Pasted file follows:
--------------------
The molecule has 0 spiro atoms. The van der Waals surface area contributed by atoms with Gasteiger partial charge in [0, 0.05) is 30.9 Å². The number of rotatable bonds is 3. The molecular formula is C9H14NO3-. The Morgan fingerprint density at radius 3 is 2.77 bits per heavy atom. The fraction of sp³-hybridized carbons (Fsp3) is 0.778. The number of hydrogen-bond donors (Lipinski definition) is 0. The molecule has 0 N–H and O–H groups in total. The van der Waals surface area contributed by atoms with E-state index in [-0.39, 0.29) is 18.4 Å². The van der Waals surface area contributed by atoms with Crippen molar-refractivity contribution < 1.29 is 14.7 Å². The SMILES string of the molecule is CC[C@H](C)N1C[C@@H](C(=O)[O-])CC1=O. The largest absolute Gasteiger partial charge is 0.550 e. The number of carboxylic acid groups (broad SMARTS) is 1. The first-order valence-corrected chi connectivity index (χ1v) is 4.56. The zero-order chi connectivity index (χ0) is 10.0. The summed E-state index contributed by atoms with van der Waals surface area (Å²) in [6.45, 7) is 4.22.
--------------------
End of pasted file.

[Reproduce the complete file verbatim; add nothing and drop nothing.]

The molecule has 0 spiro atoms. The van der Waals surface area contributed by atoms with Gasteiger partial charge in [0, 0.05) is 30.9 Å². The number of rotatable bonds is 3. The molecular formula is C9H14NO3-. The Morgan fingerprint density at radius 3 is 2.77 bits per heavy atom. The fraction of sp³-hybridized carbons (Fsp3) is 0.778. The number of hydrogen-bond donors (Lipinski definition) is 0. The molecule has 0 N–H and O–H groups in total. The van der Waals surface area contributed by atoms with E-state index in [-0.39, 0.29) is 18.4 Å². The van der Waals surface area contributed by atoms with Crippen molar-refractivity contribution < 1.29 is 14.7 Å². The SMILES string of the molecule is CC[C@H](C)N1C[C@@H](C(=O)[O-])CC1=O. The largest absolute Gasteiger partial charge is 0.550 e. The number of carboxylic acid groups (broad SMARTS) is 1. The first-order valence-corrected chi connectivity index (χ1v) is 4.56. The zero-order chi connectivity index (χ0) is 10.0. The summed E-state index contributed by atoms with van der Waals surface area (Å²) in [6.45, 7) is 4.22.